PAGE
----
Blogging has changed so much since I started in 2007. Heck, it’s really not even blogging any more — it’s influencing (and you can see why I believe so in these predictions for blogging in 2016 and beyond).
It’s gotten more crowded. More competitive. More about money and traffic and less about journaling. Sure. There are some downsides to blogging.
But the tools that are at our disposal — many of them FREE — have also made the process of blogging easier, more efficient and I believe, more fun.
The list of tools and features that I use and love is longer than my arm but I thought I’d share the top five things that have changed my blogging game and I think could change yours as well. The only ones on the list that I get any referral credits for are CoSchedule and Tailwind, and as you’ll see in the video and my endorsement below, I have and will happily pay for the tool whether or not I get any discounts. If you need an invite to Tailwind, you can get a free trial here. If you do use my invitation, I get a free month of my service, but I do currently pay the annual fee for the premium account.
Five Game-Changing Blogging Tools
(Hey, if you hate reading, I did a walk-and-talk Periscope all about these five tools. Recorded on a hot and sweaty day while 31 weeks pregnant, it’s not the fanciest thing you’ve ever seen. But I do go into a lot of details and the how and why I use each tool, so click play!)
(mmmm, pie charts)
This is a MUST-USE tool, bloggers. Are there alternatives like Jetpack and Clicky? Yes. But should you be using those for accurate, reportable analytics? NO. Google Analytics is the gold-standard and gives you so much more insight than just page views and unique visitors.
You can quickly see where people are viewing your site — on mobile or desktop? On Chrome or Safari? In the U.S. or Europe?
You can track traffic patterns, including search traffic (and which keywords are driving readers), referral sources and inbound social media visitors. You can set up campaign goals, measure e-commerce success and so much more.
And you can do all of that over different timeframes. So you can see what post was most viral on your site this week, last month, over the last year and much more.
SO BIG. And don’t just install it. USE it. (And as a bonus: make sure you enable Google Webmasters, now called Google Search Console.)
I have waxed poetic about CoSchedule for what feels like forever. When I changed over from Google Calendar and a few other cobbled-together editorial calendar tools to CoSchedule, my workflow changed dramatically. I still think the editorial calendar features alone are worth the investment (because this is a paid plugin) but when you add in the social media scheduling features, it really does live up to my statement as a game-changer.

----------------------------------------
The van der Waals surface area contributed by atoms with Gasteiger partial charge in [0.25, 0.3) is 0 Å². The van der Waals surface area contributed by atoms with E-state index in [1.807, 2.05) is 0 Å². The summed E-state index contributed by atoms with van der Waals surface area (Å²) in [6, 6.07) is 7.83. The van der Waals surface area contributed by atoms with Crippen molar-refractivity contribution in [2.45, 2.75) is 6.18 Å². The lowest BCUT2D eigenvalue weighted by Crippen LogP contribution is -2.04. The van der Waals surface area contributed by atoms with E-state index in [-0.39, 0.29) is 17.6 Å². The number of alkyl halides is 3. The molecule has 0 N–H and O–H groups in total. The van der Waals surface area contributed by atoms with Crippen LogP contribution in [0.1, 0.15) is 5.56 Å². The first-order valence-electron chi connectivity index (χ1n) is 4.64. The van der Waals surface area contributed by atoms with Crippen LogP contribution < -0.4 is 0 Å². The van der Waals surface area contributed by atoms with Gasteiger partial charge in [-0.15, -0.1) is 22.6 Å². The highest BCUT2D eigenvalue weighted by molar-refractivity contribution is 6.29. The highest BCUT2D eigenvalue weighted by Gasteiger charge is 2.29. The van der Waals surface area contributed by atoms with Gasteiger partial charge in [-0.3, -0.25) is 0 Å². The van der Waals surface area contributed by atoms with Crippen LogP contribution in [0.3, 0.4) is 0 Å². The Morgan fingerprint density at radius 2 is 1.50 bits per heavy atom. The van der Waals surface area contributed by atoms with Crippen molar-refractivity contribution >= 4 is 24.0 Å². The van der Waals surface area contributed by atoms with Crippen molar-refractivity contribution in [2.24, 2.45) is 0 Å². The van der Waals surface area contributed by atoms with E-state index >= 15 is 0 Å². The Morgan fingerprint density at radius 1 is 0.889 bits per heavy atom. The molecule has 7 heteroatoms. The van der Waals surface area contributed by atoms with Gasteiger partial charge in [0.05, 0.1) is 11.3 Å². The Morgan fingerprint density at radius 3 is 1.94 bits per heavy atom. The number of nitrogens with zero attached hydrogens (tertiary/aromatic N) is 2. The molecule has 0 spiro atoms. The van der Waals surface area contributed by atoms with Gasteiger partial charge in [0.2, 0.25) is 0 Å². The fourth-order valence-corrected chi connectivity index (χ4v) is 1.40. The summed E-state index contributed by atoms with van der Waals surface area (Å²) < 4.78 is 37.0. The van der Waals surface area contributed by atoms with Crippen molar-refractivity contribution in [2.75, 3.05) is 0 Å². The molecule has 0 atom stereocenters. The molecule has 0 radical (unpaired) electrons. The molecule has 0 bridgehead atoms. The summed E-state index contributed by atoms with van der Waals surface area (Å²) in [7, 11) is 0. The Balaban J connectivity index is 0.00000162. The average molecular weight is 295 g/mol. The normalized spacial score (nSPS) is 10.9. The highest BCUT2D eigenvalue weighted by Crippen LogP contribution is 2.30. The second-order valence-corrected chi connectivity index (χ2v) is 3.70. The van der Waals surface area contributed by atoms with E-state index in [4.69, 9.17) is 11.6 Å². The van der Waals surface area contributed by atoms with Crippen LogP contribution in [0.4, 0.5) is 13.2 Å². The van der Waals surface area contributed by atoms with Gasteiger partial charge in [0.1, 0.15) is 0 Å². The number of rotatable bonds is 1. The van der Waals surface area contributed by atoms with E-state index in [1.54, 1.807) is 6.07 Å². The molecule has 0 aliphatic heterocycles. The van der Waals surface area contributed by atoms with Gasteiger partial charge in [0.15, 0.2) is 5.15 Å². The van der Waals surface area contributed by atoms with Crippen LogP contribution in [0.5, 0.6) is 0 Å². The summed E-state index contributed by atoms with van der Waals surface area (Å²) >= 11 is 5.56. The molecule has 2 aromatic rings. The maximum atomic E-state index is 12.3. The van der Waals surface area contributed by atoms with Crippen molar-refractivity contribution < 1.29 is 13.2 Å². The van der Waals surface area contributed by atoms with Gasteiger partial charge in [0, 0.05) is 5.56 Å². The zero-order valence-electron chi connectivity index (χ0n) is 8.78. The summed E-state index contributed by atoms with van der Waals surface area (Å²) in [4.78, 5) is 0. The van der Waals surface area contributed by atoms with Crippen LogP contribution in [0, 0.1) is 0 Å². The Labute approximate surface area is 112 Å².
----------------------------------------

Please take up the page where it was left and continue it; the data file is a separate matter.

Find past Yoast love at “The WordPress Tool That Makes You an SEO Expert” and “Facebook Tip: Link Your Blog Posts to Your Fan Page” as well as my full Yoast page here.
Yoast is FREE and if you are at all interested or concerned about search engine optimization and increasing the chances that your posts appear at the top of search engine results, install and use this TODAY.
The SEO functionality, with its custom fields for SEO titles, meta descriptions, etc., is awesome. Plus, it gives you a score as you go (green=good; red=keep working). And it allows you to create XML sitemaps, easily redirect posts and permalinks, edit your .htaccess files and so much more.
Basically, it takes a lot of the scary stuff out of SEO.
Unfortunately, CoSchedule does not allow you to schedule pins.Boooo. CoSchedule now allows you to schedule pins. Yay! Even so, I’m still using and loving Tailwind, which allows you to schedule pins, get a quick look at your analytics, track patterns, schedule with intervals, schedule in bulk and much more.
Tailwind starts as a free trial, but then it turns into a paid plugin. About a week into my trial, I was ready to fork over the cash (and I have).
There are other options — Board Booster and Ahalogy have a lot of fans — but Tailwind has solved so many of my problems. It allows you to queue up pins from your site and from other sites. It allows you to add to boards en masse (I have six workout-related boards so I can one-click add a single post to all six boards) AND it now allows you to schedule the pins to go live on an interval, rather than all at once.
You get analytics, can track trends, monitor activity from your domain and much more.
For a long time, I used PicMonkey.com to create my blogging graphics. I still do but I’ve shifted almost exclusively to Canva.com. There are so many great FREE features with this browser-based software, but I recently upgraded to the paid version, called Canva to Work and it’s already been worth it.
Among many things you can do:
- create graphics in custom dimensions OR in pre-designed templates for optimal sizes on all social media platforms
- create Powerpoint and Keynote presentation slides
- use free text and graphic styles (or choose from a stock library of paid upgrades, starting at $1/photo)
- save projects to re-edit later
And with Canva for work, you can automatically and batch re-size one graphic so you have different options for different platforms, PLUS you can create a brand kit with your website colors, logos, etc. so that your templates automatically use your “look” for consistency.
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